A member of the Stavropol Krai administration’s anti-terrorist commission, Aleksandr Bondarenko, told RIA Novosti on February 10 that the militants who were killed in fighting in Tukui-Mekteb, a village in Stavropol Krai’s Neftekumsky district, were members of an ethnic Nogai battalion that has been operating in Chechnya. “All these people were Nogais,” said Bondarenko, adding that during the fighting in Chechnya in the 1990s they were part of [Chechen rebel warlord] Shamil Basaev’s group. “Later, when the counter-terrorist operation ended, they all dispersed into the ‘jamaats,’ closed extremist Muslim societies split into territories,” Bondarenko said. Nezavisimaya gazeta reported in February of last year that there was a “Nogai Jamaat” operating in Stavropol Krai, which had been “formed on Shamil Basaev’s instructions during the first Chechen war to control steppe settlements in Neftekumsky district of Stavropol and the neighboring Chechen district of Shelkovsky” (see Chechnya Weekly, February 9, 2005).
The Associated Press reported on February 10 that two days of fighting in Tukui-Mekteb, located about 40 kilometers north of the Chechen border, had killed 12 suspected rebels and seven policemen. According to the news agency, police and local interior ministry officials said they were acting on a tip when they hunted down the rebels in Tukui-Mekteb and that 700 police troops had surrounded two houses where the remaining rebels were holed up a day after special forces stormed another house nearby. A regional interior ministry source told Interfax that the militants had planned to seize a school in Stavropol Krai in an operation similar to the seizure of the school in Beslan, North Ossetia in September 2004.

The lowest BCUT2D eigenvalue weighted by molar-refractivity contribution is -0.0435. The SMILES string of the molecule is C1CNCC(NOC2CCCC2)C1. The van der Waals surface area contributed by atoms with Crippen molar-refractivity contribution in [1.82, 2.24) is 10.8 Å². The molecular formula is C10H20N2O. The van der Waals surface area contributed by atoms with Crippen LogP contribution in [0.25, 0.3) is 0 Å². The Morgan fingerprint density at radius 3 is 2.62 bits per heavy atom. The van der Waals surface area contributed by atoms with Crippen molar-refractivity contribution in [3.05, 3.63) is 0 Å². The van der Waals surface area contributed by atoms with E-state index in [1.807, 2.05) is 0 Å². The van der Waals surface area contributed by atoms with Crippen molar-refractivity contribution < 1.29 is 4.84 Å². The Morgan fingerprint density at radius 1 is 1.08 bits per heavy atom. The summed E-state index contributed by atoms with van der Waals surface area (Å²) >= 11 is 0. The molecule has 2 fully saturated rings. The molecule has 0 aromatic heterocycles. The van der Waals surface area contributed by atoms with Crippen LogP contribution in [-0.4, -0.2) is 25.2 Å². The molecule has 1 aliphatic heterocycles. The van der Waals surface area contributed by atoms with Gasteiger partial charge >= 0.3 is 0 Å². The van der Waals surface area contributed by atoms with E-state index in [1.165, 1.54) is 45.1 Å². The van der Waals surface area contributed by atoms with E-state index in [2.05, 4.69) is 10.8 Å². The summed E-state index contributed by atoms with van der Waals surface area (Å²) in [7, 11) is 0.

Kavkazky Uzel on February 10 quoted Akhmet Yarlykapov of the Russian Academy of Sciences’ Institute of Ethnology and Anthropology as saying: “Neftekumsky district has always been a headache for everyone. Apart from the Russians, there are two sets of peoples who have lived there for ages and earned the right to be called indigenous—Nogais and Turkmens. But the Nogais are living there as a people without any rights. They are not represented in the Neftekumsky district administration, although they make up about half the district’s population. And this policy of accusing an ethnic group of Wahhabism has been carried out in relation to the Nogais for ages. And it seems that, finally, they have persuaded the Nogais that they are in fact Wahhabis.”
Yarlykapov, however, said the idea that there is a rebel “Nogai battalion” is “a myth,” as are reports of other ethnic battalions. “Nogais from Neftekumsky district did fight on the side of the militants in Chechnya,” he said. “They have some guilt in this, but the Stavropol authorities themselves created [such an] intolerable situation that people went over to the separatists. The formations in Chechnya fighting against the federal forces are not organized along ethnic lines. This is alien to them; they are an ‘internationale.’ Therefore the existence of a Karachai or Nogai battalion is a myth. It benefits Basaev to promote this myth—saying, ‘the [different] peoples support me.'” The Stavropol authorities, for their part, have used this myth to “oppress” the Nogais,” said Yarlykapov. “And the one who comes out winning in this story is Basaev.”